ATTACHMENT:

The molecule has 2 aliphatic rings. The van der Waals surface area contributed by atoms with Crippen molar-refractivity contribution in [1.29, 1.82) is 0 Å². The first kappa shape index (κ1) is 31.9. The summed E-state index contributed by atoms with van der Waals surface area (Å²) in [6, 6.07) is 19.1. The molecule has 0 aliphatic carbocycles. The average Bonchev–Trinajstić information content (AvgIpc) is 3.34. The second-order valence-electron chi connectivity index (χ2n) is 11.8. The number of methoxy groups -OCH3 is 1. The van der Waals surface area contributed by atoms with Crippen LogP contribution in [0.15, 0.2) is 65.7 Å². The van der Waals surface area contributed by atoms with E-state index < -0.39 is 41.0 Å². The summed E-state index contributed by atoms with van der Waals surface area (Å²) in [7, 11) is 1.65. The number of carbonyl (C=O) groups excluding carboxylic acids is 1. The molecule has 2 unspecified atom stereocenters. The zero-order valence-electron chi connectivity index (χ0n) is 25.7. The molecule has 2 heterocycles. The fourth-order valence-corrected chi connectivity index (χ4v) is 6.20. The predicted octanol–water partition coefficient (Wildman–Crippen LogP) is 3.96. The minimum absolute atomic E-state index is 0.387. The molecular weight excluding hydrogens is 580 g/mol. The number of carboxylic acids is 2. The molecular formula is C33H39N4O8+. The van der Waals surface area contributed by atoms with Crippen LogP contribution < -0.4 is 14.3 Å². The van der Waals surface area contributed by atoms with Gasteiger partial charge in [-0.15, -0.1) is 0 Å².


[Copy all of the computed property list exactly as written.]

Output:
The molecule has 2 aliphatic rings. The van der Waals surface area contributed by atoms with Crippen molar-refractivity contribution in [1.29, 1.82) is 0 Å². The first kappa shape index (κ1) is 31.9. The summed E-state index contributed by atoms with van der Waals surface area (Å²) in [6, 6.07) is 19.1. The molecule has 0 aliphatic carbocycles. The average Bonchev–Trinajstić information content (AvgIpc) is 3.34. The second-order valence-electron chi connectivity index (χ2n) is 11.8. The number of methoxy groups -OCH3 is 1. The van der Waals surface area contributed by atoms with Crippen LogP contribution in [0.15, 0.2) is 65.7 Å². The van der Waals surface area contributed by atoms with E-state index < -0.39 is 41.0 Å². The summed E-state index contributed by atoms with van der Waals surface area (Å²) in [7, 11) is 1.65. The number of carbonyl (C=O) groups excluding carboxylic acids is 1. The molecule has 2 unspecified atom stereocenters. The zero-order valence-electron chi connectivity index (χ0n) is 25.7. The molecule has 2 heterocycles. The fourth-order valence-corrected chi connectivity index (χ4v) is 6.20. The predicted octanol–water partition coefficient (Wildman–Crippen LogP) is 3.96. The minimum absolute atomic E-state index is 0.387. The molecular weight excluding hydrogens is 580 g/mol. The number of carboxylic acids is 2. The molecular formula is C33H39N4O8+. The van der Waals surface area contributed by atoms with Crippen LogP contribution < -0.4 is 14.3 Å². The van der Waals surface area contributed by atoms with Gasteiger partial charge in [-0.15, -0.1) is 0 Å².